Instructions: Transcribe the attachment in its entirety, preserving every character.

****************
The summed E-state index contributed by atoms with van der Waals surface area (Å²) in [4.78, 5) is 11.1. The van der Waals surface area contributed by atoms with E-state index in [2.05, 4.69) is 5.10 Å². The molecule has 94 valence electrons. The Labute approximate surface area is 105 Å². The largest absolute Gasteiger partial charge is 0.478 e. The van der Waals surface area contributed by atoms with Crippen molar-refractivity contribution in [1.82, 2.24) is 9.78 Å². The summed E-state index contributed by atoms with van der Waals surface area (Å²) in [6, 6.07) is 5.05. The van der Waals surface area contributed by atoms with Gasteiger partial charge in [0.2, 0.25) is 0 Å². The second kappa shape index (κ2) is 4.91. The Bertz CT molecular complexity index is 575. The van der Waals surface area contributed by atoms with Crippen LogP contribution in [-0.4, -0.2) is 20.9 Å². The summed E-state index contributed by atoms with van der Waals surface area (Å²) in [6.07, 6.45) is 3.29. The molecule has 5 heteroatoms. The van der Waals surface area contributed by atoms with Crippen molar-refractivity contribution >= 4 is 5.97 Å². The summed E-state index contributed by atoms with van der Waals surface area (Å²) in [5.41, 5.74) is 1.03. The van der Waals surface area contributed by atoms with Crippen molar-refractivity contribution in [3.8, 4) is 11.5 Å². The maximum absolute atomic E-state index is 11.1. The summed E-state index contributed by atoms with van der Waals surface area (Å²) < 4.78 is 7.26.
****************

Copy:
The summed E-state index contributed by atoms with van der Waals surface area (Å²) in [4.78, 5) is 11.1. The van der Waals surface area contributed by atoms with E-state index in [2.05, 4.69) is 5.10 Å². The molecule has 94 valence electrons. The Labute approximate surface area is 105 Å². The largest absolute Gasteiger partial charge is 0.478 e. The van der Waals surface area contributed by atoms with Crippen molar-refractivity contribution in [1.82, 2.24) is 9.78 Å². The summed E-state index contributed by atoms with van der Waals surface area (Å²) in [6, 6.07) is 5.05. The van der Waals surface area contributed by atoms with Gasteiger partial charge in [0.2, 0.25) is 0 Å². The second kappa shape index (κ2) is 4.91. The Bertz CT molecular complexity index is 575. The van der Waals surface area contributed by atoms with Crippen LogP contribution in [-0.4, -0.2) is 20.9 Å². The summed E-state index contributed by atoms with van der Waals surface area (Å²) in [6.07, 6.45) is 3.29. The molecule has 5 heteroatoms. The van der Waals surface area contributed by atoms with Crippen molar-refractivity contribution >= 4 is 5.97 Å². The summed E-state index contributed by atoms with van der Waals surface area (Å²) in [5.41, 5.74) is 1.03. The van der Waals surface area contributed by atoms with Crippen molar-refractivity contribution in [3.8, 4) is 11.5 Å². The maximum absolute atomic E-state index is 11.1. The summed E-state index contributed by atoms with van der Waals surface area (Å²) < 4.78 is 7.26.